Omicron chaos and incompetence of Belgian bourgeoisie

Big demonstrations broke out in Brussels in November and December. In the former, 35,000 protested efforts by the government to blame the people for the course of the pandemic crisis, and impose stricter control measures. Sentiments of disgust, and distrust towards the establishment, underpin these protests, following intermittent lockdowns and a host of broken promises by the government, combined with the double standards of the measures taken thus far. All of this has caused disorientation, perplexity and anger that has pushed people onto the streets. Meanwhile, the threat to fire unvaccinated staff in healthcare and other sectors has led to strike action being called by the unions – the first time that the workers' organisations have broken with "national unity" since the pandemic began.

The large demonstrations that we've witnessed in Brussels have been marked by confusion, involving a mix of anti-vaxxers, adherents to the most absurd conspiracy theories, and extreme right-wing groups, together with ordinary families, exhausted health workers, frustrated young people and even some left-wing groups. The deep-seated feeling expressed during that demonstration was a colossal ‘f*** you’, directed against the establishment.

These demonstrations, and the mood behind them, are symptomatic of a widening abyss between a growing layer of the population and the establishment. The violent clashes at the end of the demonstrations, although mostly instigated by extreme right-wing elements, have set the government and the police force on edge. The public agency OCAM (established to monitor the risk of terrorist attacks) was put in charge of ‘analysing the threat’, and issued an alarming analysis. It described an “impressive counter-movement” in Belgian society against the health measures, and a political climate that is “inflamed and polarised”.

Brussels protest Image fair useThe politically confused demonstrations against new COVID measures nevertheless express a mood of deep frustration with the establishment / Image: fair use

Belgium had the dubious honour of being the first country to detect the Omicron variant of COVID-19 on European soil, on 26 November. According to the Belgian public broadcaster RTBF, the patient was a young woman who had been in Egypt and was showing symptoms for 11 days. South African doctors officially warned about the new variant eight days prior. In the weeks leading up to this development, the government announced that the number of infections was very high, meaning more measures had to be taken.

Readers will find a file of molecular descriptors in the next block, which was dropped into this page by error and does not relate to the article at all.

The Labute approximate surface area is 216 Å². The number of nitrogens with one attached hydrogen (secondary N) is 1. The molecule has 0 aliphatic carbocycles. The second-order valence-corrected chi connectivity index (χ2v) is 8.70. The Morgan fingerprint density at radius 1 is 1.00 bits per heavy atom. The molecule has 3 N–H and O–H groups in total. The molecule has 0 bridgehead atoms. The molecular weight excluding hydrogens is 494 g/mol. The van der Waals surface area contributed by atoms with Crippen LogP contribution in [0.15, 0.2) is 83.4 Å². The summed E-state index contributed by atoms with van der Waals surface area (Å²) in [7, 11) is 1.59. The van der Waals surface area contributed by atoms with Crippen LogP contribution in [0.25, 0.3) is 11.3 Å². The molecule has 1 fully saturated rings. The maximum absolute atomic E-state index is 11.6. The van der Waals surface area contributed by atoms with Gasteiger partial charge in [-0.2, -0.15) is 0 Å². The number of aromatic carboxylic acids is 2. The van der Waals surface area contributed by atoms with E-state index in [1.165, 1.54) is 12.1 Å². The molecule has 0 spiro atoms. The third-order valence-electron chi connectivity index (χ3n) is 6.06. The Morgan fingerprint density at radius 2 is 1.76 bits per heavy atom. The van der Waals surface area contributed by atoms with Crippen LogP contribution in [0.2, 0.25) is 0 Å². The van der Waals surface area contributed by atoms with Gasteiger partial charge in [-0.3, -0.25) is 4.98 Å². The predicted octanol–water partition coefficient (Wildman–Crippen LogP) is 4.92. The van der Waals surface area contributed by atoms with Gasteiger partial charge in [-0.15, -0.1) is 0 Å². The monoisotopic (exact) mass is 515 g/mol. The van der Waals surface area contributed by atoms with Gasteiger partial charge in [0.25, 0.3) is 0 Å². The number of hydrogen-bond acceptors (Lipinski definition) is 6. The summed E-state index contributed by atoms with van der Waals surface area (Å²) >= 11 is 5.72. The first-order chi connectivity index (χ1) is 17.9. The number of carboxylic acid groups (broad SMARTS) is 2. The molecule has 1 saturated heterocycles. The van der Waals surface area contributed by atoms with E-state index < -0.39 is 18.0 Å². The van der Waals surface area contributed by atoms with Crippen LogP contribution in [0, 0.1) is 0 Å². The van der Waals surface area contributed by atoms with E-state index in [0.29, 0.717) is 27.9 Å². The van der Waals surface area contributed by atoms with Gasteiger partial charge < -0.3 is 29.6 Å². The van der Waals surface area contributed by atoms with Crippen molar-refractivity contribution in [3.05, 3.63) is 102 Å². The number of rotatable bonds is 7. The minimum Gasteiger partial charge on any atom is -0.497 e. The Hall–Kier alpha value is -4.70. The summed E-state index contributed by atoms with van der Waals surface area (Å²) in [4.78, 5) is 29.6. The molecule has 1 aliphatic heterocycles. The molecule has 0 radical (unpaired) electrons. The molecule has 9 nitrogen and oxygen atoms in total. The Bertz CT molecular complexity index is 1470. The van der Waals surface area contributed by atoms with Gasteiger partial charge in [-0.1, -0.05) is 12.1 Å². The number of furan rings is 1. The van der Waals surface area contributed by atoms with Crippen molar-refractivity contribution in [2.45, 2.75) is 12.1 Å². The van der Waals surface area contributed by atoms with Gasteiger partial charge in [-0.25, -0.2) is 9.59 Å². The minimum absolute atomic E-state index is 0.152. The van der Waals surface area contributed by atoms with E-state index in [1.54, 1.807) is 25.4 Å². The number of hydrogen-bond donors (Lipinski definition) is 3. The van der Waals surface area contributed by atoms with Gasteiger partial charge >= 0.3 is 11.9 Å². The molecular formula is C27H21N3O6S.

More than 27,400 people have died of the coronavirus in Belgium since the beginning of the pandemic. The government has been looking with interest at the measures imposed by Austria. It is particularly eager to impose such measures in the Brussels region, where the vaccination rate remains relatively low compared to the rest of the country.

But of course, the government has not made any serious acknowledgement of its continuous blunders since the beginning of the pandemic, including the destruction of a massive stock of masks by the former liberal prime minister, or the attempt to procure masks from what transpired to be a scam artist.

Belgians were told that, after the vaccination campaign, and thanks to the measures put in place after the summer, things would improve. As the Federal Minister of Health said: “We will enter the kingdom of freedom”. But instead, Belgians have ended up in the realm of broken promises, and a further round of pandemic misery.

New government measures

In the last couple of weeks, the population has lived through a series of announcements and counter announcements after Omicron was declared a variant of concern by the WHO.

First, there was the reintroduction of ‘bubbles’ in schools, and the shutting down of bars and nightclubs after 11pm - despite pressure from the club and disco owners, and Flemish business organisations - as well as mandatory remote working (covering 80 percent of working time). Then a week later, masks were made mandatory for school children above 6-years-old, first time since the beginning of the pandemic, as well as cutting short the school year and reducing private events to minimum levels.

The government is also considering compulsory vaccination and a lockdown for unvaccinated individuals like in Austria and Germany. But the Belgian government is a seven-party coalition including liberals, greens, social democrats and Christian Democrats, both from the Flemish and Francophone sides. Instability is inherent in this arrangement, and any unpopular measure could kick start a mass movement from below that could aggravate the multiple crises in the government.